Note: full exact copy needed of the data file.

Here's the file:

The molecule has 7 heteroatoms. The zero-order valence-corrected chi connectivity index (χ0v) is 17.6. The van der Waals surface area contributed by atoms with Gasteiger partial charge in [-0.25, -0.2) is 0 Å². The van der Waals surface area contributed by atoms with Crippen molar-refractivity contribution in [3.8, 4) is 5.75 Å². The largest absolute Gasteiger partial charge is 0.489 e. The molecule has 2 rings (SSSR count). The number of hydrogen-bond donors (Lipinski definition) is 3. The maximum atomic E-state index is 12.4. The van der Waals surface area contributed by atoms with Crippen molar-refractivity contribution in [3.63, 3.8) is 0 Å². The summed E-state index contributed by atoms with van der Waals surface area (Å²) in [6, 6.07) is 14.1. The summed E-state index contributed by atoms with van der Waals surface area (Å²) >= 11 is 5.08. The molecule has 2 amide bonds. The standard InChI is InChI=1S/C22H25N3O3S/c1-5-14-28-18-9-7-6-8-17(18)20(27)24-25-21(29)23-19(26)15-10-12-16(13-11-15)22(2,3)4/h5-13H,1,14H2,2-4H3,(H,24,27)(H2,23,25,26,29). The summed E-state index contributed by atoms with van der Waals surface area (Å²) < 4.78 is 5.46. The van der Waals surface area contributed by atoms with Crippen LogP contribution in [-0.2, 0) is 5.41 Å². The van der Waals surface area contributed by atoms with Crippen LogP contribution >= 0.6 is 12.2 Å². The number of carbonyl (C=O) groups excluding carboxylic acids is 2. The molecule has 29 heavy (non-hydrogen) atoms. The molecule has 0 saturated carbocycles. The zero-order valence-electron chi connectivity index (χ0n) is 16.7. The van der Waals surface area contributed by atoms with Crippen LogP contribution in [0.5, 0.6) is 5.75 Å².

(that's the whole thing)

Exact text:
The molecule has 7 heteroatoms. The zero-order valence-corrected chi connectivity index (χ0v) is 17.6. The van der Waals surface area contributed by atoms with Gasteiger partial charge in [-0.25, -0.2) is 0 Å². The van der Waals surface area contributed by atoms with Crippen molar-refractivity contribution in [3.8, 4) is 5.75 Å². The largest absolute Gasteiger partial charge is 0.489 e. The molecule has 2 rings (SSSR count). The number of hydrogen-bond donors (Lipinski definition) is 3. The maximum atomic E-state index is 12.4. The van der Waals surface area contributed by atoms with Crippen molar-refractivity contribution in [3.63, 3.8) is 0 Å². The summed E-state index contributed by atoms with van der Waals surface area (Å²) in [6, 6.07) is 14.1. The summed E-state index contributed by atoms with van der Waals surface area (Å²) >= 11 is 5.08. The molecule has 2 amide bonds. The standard InChI is InChI=1S/C22H25N3O3S/c1-5-14-28-18-9-7-6-8-17(18)20(27)24-25-21(29)23-19(26)15-10-12-16(13-11-15)22(2,3)4/h5-13H,1,14H2,2-4H3,(H,24,27)(H2,23,25,26,29). The summed E-state index contributed by atoms with van der Waals surface area (Å²) < 4.78 is 5.46. The van der Waals surface area contributed by atoms with Crippen LogP contribution in [-0.2, 0) is 5.41 Å². The van der Waals surface area contributed by atoms with Crippen LogP contribution >= 0.6 is 12.2 Å². The number of carbonyl (C=O) groups excluding carboxylic acids is 2. The molecule has 29 heavy (non-hydrogen) atoms. The molecule has 0 saturated carbocycles. The zero-order valence-electron chi connectivity index (χ0n) is 16.7. The van der Waals surface area contributed by atoms with Crippen LogP contribution in [0.5, 0.6) is 5.75 Å².